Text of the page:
When Anzac Day is unAustralian

Neil James, Executive Director of the Australia Defence Association, writes about the common myths associated with Anzac Day. Plus Tamils, hoodies, the Wilderness Society and more.

The Wilderness Society:

A concerned staff member of The Wilderness Society writes: Re. “Greenies see red as Wilderness Society descends into chaos” (yesterday, item 6). Further to the article published on Thursday, 22 April, by Andrew Crook — I was actually present for the “tirade” your reporter suggests Alec Marr “unleashed” on an unsuspecting staff.

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23 thoughts on “When Anzac Day is unAustralian

  1. zut alors

    @ Chris Harrison

    Count me in. ‘For free’ is clumsy English.

    I’d assumed it was poor grammar emanating from an ill-educated advertising agency copywriter when I first noticed its usage back in the 1990s – but recently I heard it uttered in a 1940s film from the USA.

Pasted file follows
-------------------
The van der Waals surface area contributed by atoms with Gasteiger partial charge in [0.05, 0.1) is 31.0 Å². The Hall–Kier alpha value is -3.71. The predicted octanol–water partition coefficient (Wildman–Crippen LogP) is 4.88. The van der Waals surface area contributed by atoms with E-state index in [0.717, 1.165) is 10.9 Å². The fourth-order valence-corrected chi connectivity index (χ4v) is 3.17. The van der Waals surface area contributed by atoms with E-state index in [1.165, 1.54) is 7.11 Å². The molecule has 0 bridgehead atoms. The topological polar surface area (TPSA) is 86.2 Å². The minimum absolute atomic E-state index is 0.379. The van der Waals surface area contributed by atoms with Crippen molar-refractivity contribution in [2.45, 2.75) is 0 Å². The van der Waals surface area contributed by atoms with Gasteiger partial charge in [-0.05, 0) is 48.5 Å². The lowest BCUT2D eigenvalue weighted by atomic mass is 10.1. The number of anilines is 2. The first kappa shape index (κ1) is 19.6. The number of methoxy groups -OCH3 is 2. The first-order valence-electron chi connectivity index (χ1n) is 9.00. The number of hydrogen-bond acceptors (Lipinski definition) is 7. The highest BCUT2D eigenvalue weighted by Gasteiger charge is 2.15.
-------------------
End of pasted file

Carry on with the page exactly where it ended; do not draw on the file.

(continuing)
Someone is to blame – but who? Probably the Yanks.

  2. John Bennetts

    Tamas Calderwood, again? Crikey’s postman must be on strike if it is forced to again publish mail from this oft-discredited source.

    Take the opening paragraph:
    “Dodgy data, sloppy statistics and, oh, this pesky 12 year cooling trend”

    The term “dodgy data” usually refers to the now NOT discredited emails. Score one.

    “Sloppy statistics” appears to be a reference to a since-corrected very minor and now irrelevant error regarding melting of Himalayan glaciers. The findings and relevance of the IPCC Report in which this reference appeared have not been affected at all by this tiny error. Score two.

    “12 year cooling trend”. Says who? Not NASA. Not reputable published scientists. TC is again cherry picking from his own dodgy data sets. Once again, he has been publicly discredited on this point more than enough. Point three.

    Crikey!, you must persist with this bloke’s contributions for one reason only, that being to stir controversy. Please desist. This subject is far too important for taking the p_ss.

  3. Justin

    @Chris & @Zut: